(WASHINGTON) — On the nation’s largest Native American reservation – spanning 16 million-acres across Arizona, New Mexico and Utah – one in three households lacks running water, according to the Navajo Nation.
At the Supreme Court on Monday, the tribe will face off with the federal government and a group of states over what it calls a “broken promise” to bolster the reservation’s water supply.
The dispute involves the vital but increasingly strained Colorado River, a resource long the subject of litigation between states and carefully apportioned under a labyrinth of agreements to meet the needs of nearly 40 million Americans across the West.
The tribe argues that the 1868 treaty establishing the reservation “promised both land and water sufficient for the Navajos to return to a permanent home in their ancestral territory.”
It wants the Interior Department to assess the reservation’s water needs and develop a plan to meet them, which experts say would most likely involve diverting more water from the Colorado River.
“The Nation is still waiting for the water it needs,” the tribe writes in court papers, asking the justices to greenlight a “breach-of-trust claim” in federal court.
The government disputes that it ever explicitly agreed to provide water and says that even if water rights were implied by the treaty, there is no enforceable obligation.
“No substantive source of law expressly establishes the particular duty that the Navajo Nation asserts,” the government said in a court filing.
A federal district court sided with the government, denying the Navajo Nation’s claim, saying it had failed to identify a “specific, applicable, trust-creating statute or regulation that the government violated.”
A federal appeals court reversed, reasoning that the reservation could not exist without adequate water and therefore an obligation to supply it was implied.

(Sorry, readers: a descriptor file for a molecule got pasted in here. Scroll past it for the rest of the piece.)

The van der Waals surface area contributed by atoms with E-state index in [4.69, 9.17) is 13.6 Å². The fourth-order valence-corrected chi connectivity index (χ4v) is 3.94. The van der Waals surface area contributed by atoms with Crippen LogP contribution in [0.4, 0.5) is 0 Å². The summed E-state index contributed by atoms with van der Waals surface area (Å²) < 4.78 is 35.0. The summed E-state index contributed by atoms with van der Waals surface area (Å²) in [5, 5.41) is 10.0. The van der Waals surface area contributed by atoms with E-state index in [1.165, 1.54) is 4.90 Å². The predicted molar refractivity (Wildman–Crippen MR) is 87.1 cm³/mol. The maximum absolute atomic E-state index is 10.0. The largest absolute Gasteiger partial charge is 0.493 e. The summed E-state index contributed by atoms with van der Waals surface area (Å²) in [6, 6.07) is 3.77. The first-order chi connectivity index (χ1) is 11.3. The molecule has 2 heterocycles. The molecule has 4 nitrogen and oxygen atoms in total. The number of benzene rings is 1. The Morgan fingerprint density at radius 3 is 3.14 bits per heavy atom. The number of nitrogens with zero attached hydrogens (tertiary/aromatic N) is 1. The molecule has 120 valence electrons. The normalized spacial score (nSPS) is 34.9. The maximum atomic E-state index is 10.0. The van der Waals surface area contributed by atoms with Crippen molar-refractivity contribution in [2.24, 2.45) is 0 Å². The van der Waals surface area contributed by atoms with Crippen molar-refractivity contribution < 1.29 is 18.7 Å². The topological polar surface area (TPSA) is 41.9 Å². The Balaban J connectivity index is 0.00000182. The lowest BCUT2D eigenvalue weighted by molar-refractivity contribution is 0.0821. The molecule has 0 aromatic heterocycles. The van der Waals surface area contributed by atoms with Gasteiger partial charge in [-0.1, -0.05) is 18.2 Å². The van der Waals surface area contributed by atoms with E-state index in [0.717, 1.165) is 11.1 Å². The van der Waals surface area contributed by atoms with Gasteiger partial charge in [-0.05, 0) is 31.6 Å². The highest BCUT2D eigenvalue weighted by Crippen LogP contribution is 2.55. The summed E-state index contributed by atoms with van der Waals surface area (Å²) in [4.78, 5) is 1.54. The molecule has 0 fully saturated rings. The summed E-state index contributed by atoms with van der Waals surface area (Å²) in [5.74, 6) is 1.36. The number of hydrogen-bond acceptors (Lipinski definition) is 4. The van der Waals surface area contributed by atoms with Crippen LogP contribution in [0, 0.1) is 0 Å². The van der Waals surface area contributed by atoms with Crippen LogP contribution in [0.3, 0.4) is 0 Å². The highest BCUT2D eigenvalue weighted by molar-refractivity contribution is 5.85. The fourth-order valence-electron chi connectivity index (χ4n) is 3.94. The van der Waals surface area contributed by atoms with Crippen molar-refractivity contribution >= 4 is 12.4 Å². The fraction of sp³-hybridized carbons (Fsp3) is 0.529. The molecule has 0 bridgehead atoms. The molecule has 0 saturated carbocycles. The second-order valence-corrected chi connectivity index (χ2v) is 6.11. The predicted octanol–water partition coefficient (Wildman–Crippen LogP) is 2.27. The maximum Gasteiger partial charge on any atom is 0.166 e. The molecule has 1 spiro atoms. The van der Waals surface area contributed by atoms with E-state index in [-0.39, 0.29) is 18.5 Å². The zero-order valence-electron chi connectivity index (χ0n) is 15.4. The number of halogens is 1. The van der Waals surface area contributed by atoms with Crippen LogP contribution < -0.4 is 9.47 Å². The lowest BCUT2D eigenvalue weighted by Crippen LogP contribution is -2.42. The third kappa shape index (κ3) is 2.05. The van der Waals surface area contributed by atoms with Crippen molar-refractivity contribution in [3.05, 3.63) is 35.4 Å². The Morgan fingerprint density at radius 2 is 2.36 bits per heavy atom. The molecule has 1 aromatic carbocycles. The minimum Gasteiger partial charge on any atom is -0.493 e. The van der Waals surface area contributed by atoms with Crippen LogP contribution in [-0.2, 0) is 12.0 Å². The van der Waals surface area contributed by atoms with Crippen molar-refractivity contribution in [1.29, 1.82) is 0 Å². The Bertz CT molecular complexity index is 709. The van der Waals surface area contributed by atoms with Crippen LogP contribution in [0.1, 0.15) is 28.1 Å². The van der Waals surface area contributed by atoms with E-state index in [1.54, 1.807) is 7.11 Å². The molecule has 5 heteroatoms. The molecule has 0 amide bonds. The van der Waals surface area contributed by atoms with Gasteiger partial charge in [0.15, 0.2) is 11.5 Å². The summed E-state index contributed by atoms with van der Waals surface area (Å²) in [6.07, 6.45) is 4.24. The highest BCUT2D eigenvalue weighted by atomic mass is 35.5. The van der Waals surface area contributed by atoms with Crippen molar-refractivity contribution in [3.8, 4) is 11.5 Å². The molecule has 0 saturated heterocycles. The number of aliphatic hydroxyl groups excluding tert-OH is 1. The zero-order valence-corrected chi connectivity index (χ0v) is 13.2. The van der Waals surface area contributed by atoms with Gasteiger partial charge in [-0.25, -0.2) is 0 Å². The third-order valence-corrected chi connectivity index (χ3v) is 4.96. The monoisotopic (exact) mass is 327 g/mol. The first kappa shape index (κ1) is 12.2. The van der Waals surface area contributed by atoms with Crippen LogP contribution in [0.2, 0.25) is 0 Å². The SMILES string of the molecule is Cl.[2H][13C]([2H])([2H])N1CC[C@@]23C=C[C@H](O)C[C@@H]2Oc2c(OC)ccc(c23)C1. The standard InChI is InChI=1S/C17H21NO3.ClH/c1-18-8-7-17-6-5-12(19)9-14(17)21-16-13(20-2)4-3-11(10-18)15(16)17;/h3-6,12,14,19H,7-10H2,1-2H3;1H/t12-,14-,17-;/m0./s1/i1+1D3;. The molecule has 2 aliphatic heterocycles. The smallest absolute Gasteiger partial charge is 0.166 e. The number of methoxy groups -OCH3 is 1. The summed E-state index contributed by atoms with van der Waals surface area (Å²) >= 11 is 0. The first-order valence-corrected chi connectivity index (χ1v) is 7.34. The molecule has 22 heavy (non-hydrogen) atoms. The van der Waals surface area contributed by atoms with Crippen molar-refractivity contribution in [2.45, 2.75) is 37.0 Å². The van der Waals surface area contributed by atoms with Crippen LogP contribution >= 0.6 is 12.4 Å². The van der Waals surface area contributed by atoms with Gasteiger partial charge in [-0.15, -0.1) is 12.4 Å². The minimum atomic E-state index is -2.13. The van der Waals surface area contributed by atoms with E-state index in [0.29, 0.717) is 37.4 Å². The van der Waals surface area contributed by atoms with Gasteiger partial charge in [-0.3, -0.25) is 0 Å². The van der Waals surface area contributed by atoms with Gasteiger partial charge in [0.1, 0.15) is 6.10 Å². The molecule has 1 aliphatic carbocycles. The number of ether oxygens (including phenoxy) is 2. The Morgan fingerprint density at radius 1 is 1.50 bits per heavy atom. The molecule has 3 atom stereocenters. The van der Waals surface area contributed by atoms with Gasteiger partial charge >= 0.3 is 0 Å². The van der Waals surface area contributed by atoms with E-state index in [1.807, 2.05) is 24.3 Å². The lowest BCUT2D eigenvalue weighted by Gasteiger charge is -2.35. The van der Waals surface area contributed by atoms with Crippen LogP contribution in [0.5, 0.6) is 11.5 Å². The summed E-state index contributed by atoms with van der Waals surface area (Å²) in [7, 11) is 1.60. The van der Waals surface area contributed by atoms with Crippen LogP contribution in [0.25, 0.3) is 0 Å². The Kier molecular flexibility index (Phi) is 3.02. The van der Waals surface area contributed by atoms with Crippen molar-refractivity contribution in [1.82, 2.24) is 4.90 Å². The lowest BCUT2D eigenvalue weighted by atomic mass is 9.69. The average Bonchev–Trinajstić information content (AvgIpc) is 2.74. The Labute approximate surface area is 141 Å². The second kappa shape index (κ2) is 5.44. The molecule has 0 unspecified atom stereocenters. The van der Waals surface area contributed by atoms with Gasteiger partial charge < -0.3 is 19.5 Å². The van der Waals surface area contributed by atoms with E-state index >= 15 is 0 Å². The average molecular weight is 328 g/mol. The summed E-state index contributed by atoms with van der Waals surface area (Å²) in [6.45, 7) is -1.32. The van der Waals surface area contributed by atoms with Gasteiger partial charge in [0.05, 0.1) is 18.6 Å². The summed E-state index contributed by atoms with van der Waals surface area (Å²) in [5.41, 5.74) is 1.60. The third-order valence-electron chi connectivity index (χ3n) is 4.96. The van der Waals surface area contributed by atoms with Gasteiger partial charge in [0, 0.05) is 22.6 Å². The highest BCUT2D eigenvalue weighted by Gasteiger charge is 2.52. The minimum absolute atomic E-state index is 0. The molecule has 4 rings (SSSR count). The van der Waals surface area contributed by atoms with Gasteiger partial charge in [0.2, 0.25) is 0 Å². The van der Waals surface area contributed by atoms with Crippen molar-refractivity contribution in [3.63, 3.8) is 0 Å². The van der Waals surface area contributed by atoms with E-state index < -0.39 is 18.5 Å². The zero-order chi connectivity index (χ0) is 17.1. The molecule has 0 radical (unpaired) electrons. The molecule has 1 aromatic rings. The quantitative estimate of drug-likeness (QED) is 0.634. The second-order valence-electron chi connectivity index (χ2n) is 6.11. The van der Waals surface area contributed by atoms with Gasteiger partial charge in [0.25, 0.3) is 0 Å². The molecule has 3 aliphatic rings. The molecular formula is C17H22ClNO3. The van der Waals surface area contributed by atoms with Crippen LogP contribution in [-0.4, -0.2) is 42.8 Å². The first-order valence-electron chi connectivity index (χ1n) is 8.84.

The states – Arizona, Colorado and Nevada – argue the Navajo Nation should never have been able to bring the claim in the first place, since the Supreme Court has asserted exclusive jurisdiction over disputes involving the Colorado River in a series of decisions and decrees over decades.
They also argue that allowing the tribe to claim expanded water rights over the Colorado would upset pre-existing agreements and ultimately mean less water available to those communities that have come to rely on it.
A coalition of western water associations and consumer groups calls the case “critically important,” warning the Supreme Court about its potential to upend “stability and predictability” of the process to determine water rights.
Allowing the tribe to bring a claim, the groups say, “threatens to undermine the certainty of water rights not only in the Colorado River Basin, but also throughout other water-scarce regions of the United States more broadly.”
The tribe says the U.S. government’s 170-year-old promise should come first.
“The United States made a bargained-for treaty promise. The courts should enforce it,” the Navajo Nation told the court.
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